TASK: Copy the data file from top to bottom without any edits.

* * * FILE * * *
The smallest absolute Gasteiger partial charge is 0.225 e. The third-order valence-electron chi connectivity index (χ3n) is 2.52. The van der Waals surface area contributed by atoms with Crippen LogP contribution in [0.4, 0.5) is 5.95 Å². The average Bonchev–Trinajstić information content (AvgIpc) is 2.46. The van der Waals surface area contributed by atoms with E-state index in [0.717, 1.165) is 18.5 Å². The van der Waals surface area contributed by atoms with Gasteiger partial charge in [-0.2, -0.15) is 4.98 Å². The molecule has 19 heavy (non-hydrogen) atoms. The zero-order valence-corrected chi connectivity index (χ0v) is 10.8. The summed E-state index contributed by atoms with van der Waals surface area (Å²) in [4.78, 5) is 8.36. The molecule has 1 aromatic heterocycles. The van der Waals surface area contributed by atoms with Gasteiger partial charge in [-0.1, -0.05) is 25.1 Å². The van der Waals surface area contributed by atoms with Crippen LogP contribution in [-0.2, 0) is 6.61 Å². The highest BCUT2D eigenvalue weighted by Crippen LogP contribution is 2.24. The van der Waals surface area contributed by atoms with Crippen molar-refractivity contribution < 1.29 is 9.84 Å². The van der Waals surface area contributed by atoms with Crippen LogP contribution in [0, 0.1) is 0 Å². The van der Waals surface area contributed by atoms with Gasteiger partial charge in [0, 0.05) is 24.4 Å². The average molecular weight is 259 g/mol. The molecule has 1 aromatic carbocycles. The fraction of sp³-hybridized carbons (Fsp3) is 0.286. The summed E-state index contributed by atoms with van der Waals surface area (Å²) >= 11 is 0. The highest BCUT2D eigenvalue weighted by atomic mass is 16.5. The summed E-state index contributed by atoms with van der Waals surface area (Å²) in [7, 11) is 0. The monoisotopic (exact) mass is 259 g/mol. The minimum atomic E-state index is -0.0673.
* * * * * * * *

The smallest absolute Gasteiger partial charge is 0.225 e. The third-order valence-electron chi connectivity index (χ3n) is 2.52. The van der Waals surface area contributed by atoms with Crippen LogP contribution in [0.4, 0.5) is 5.95 Å². The average Bonchev–Trinajstić information content (AvgIpc) is 2.46. The van der Waals surface area contributed by atoms with E-state index in [0.717, 1.165) is 18.5 Å². The van der Waals surface area contributed by atoms with Gasteiger partial charge in [-0.2, -0.15) is 4.98 Å². The molecule has 19 heavy (non-hydrogen) atoms. The zero-order valence-corrected chi connectivity index (χ0v) is 10.8. The summed E-state index contributed by atoms with van der Waals surface area (Å²) in [4.78, 5) is 8.36. The molecule has 1 aromatic heterocycles. The van der Waals surface area contributed by atoms with Gasteiger partial charge in [-0.1, -0.05) is 25.1 Å². The van der Waals surface area contributed by atoms with Crippen LogP contribution in [-0.2, 0) is 6.61 Å². The highest BCUT2D eigenvalue weighted by Crippen LogP contribution is 2.24. The van der Waals surface area contributed by atoms with Crippen molar-refractivity contribution < 1.29 is 9.84 Å². The van der Waals surface area contributed by atoms with Crippen LogP contribution in [0, 0.1) is 0 Å². The van der Waals surface area contributed by atoms with Gasteiger partial charge in [0, 0.05) is 24.4 Å². The average molecular weight is 259 g/mol. The molecule has 1 aromatic carbocycles. The fraction of sp³-hybridized carbons (Fsp3) is 0.286. The summed E-state index contributed by atoms with van der Waals surface area (Å²) >= 11 is 0. The highest BCUT2D eigenvalue weighted by atomic mass is 16.5. The summed E-state index contributed by atoms with van der Waals surface area (Å²) in [7, 11) is 0. The monoisotopic (exact) mass is 259 g/mol. The minimum atomic E-state index is -0.0673.